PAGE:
Intro to Computational Media - Pixels

Circles and Noses

Link to pixels homework [PoseNet Snake] in the p5 web editor.

First, an aside: the thing I’m happiest with having made in p5 in recent weeks is this New York City locale invitation for Applications. I treated it as an opportunity to try wrapping my head around these notes on arrays and objects better, and I think it helped.

How I arrived at the idea for this week’s homework: After the brief demonstration of PoseNet in class, I knew I wanted to try using it in an assignment. Combine that with the fact that I’ve been watching more Coding Train videos off the track of the ICM syllabus (for two reasons, first that I want to dabble in more topics, second that my other YouTube recs are just terrible of late), and that’s how the game Snake comes into the picture.

So, I wanted to do something with video and PoseNet while wrapping in Snake. More specifically, I wanted to make a version of Snake where the Snake’s position is controlled by the position of the player’s nose. I *also* wanted to see if my video tinkering could break free from the regular columns and rows grid.

The grid ideas I explored didn’t amount to much. I came across a fabulous write up by Ahmad Moussa on drawing a hexagonal grid in p5, and I’d like to revisit it (possibly with the sequencer I want to make for our sound assignment). My attempt to combine this hex grid technique with my knowledge of manipulating video/the pixel array did not go well–I think the long and the short of it is that I needed to think more about how I’m grabbing the color for each pixel corresponding to a given hexagon.

This melty, alpha-additive webcam mirror made of circles I made as another exploration actually sort of works, but the performance is terrible. Plus, I was far enough down the track on the PoseNet and Snake stuff by the time I made this to know there was likely no way I’d be able to figure out combining any kind of offset grid with my other aims.

If I’m proud of any one small trick I did with this week’s homework, it was using the round() function to keep the red rectangle drawn over the user’s nose on-grid. That’s a small tweak relative to the PoseNet examples I followed, but it’s exactly the sort of mathy aesthetics thing I definitely wouldn’t have been able to think through a few weeks ago.

As for modifying the pixels, since I wanted the game of Snake to be playable, I didn’t want there to be too much happening in the background of the game so as to be distracting. The idea I settled on is also an attempt to give the user some extra feedback that was born of a bug: when the Snake eats a piece of food, that food’s randomly assigned color becomes a filter over the pixelated webcam feed (one large rect(), really) that persists until the next piece of food is eaten, and so on.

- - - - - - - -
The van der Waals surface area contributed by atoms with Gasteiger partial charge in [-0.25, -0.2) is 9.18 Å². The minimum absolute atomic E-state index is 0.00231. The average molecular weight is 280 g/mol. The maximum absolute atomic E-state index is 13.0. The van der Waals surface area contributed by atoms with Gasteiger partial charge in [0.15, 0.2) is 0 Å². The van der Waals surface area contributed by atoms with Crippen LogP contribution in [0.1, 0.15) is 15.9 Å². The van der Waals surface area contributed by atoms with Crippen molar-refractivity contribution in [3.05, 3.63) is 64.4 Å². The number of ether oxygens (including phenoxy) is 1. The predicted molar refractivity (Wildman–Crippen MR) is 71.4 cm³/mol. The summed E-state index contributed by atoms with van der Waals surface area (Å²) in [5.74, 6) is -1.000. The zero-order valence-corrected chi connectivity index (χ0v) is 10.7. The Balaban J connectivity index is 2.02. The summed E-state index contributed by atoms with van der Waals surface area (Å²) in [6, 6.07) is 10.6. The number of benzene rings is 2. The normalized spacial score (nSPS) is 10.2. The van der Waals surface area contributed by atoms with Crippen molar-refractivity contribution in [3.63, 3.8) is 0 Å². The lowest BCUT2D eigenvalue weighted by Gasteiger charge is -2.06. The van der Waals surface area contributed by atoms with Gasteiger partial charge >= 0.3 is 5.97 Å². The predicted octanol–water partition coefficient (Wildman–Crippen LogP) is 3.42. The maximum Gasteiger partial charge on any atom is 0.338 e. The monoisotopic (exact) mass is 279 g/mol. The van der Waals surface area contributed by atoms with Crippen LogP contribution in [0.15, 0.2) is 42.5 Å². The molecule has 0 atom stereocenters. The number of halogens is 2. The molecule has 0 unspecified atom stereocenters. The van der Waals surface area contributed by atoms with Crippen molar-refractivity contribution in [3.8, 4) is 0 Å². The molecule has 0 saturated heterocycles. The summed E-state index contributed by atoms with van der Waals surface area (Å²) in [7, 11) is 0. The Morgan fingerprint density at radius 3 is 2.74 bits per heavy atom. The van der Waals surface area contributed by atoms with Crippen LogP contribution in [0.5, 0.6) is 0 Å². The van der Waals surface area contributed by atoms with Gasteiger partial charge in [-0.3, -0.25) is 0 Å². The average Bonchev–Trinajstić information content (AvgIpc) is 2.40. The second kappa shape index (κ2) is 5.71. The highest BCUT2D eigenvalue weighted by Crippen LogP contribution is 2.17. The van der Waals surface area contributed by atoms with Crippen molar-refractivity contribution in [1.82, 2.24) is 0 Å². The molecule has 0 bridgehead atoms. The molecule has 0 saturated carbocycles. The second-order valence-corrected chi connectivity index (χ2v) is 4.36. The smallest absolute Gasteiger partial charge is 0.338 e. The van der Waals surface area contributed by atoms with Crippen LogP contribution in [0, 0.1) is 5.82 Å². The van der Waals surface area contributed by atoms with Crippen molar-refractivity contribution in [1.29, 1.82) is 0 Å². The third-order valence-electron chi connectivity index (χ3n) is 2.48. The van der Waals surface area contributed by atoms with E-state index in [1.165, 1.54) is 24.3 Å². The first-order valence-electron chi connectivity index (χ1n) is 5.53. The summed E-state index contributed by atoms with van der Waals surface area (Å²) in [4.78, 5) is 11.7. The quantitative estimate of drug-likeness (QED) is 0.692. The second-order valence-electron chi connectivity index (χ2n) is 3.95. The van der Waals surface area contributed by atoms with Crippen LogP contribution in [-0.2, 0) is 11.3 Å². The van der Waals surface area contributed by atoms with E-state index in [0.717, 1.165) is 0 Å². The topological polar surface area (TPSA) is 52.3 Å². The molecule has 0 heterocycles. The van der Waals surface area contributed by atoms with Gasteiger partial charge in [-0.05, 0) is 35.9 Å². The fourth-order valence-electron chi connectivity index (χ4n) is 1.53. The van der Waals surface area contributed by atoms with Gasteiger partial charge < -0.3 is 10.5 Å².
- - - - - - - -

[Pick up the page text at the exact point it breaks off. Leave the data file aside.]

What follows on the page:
That aforementioned bug came about when I was trying to keep the Snake’s head tied to the user’s nose: at one point, I had a Snake object following the PoseNet position of the nose perfectly, but it wouldn’t grow. You could have the Snake eat food by moving your nose to the food’s position, but the Snake would remain length one. The color change, at least, would be a way of signaling that the “eat” action was successful, but I like how it looks and kept it. In the Monday ICM help session Sam Heckle helped me figure out that the growth problem stemmed from new Snakes being created on each loop.

Okay, so how is this game different from the Coding Train Snake redux besides the webcam feed? Well, it’s worse!

I’m joking, but really–the PoseNet estimation is pretty jittery, which would make for erratic Snake movement and probably a lot of inexplicable game overs or resets if I got it working and kept self-collision enabled. The “game” I inadvertently made with just moving your nose around to eat food is sort of cute, but it could also be made in a much simpler fashion than piggybacking off of Shiffman’s Snake code (you’d just check to see if pose.nose.x and pose.nose.y equal the coordinates of the food on each frame and voila). With that all in mind I arrived at the game’s new control scheme: treating the user’s nose position like arrow keys.

Limiting the frame rate helps make the game more playable this way, as does constraining the area of the screen that food can spawn in to only being a subsection at the center of the screen. It can actually require less movement than if the Snake’s head was tied to the nose position, but you still need to duck, sit up, and wobble your head a lot to play while seated.

I’m taking that as a lesson. Tying Snake to directly to the nose position probably wouldn’t have been very fun anyway. It could be fun, though, to use your hand/wrist while standing at a distance from the camera to do it, especially if using a better tracking solution. At that point we’re in the territory of reinventing the EyeToy/Kinect, I guess.–11/14/22

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